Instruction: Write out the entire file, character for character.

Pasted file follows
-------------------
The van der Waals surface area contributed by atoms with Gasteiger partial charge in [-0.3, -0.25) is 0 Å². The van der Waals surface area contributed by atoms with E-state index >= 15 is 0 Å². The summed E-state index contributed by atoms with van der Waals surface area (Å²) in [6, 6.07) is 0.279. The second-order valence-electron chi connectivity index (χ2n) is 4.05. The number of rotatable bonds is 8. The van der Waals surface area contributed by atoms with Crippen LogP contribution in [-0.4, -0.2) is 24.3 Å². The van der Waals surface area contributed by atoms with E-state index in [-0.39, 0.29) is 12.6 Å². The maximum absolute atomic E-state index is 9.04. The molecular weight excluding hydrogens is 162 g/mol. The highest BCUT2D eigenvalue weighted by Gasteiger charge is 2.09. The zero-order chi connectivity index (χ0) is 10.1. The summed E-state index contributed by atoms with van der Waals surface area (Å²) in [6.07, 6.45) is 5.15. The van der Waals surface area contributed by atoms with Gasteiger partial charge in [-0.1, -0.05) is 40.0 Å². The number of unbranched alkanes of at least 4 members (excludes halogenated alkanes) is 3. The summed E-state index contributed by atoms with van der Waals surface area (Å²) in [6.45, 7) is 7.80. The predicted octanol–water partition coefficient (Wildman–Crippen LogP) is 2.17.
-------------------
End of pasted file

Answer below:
The van der Waals surface area contributed by atoms with Gasteiger partial charge in [-0.3, -0.25) is 0 Å². The van der Waals surface area contributed by atoms with E-state index >= 15 is 0 Å². The summed E-state index contributed by atoms with van der Waals surface area (Å²) in [6, 6.07) is 0.279. The second-order valence-electron chi connectivity index (χ2n) is 4.05. The number of rotatable bonds is 8. The van der Waals surface area contributed by atoms with Crippen LogP contribution in [-0.4, -0.2) is 24.3 Å². The van der Waals surface area contributed by atoms with E-state index in [-0.39, 0.29) is 12.6 Å². The maximum absolute atomic E-state index is 9.04. The molecular weight excluding hydrogens is 162 g/mol. The highest BCUT2D eigenvalue weighted by Gasteiger charge is 2.09. The zero-order chi connectivity index (χ0) is 10.1. The summed E-state index contributed by atoms with van der Waals surface area (Å²) in [6.07, 6.45) is 5.15. The van der Waals surface area contributed by atoms with Gasteiger partial charge in [-0.1, -0.05) is 40.0 Å². The number of unbranched alkanes of at least 4 members (excludes halogenated alkanes) is 3. The summed E-state index contributed by atoms with van der Waals surface area (Å²) in [6.45, 7) is 7.80. The predicted octanol–water partition coefficient (Wildman–Crippen LogP) is 2.17.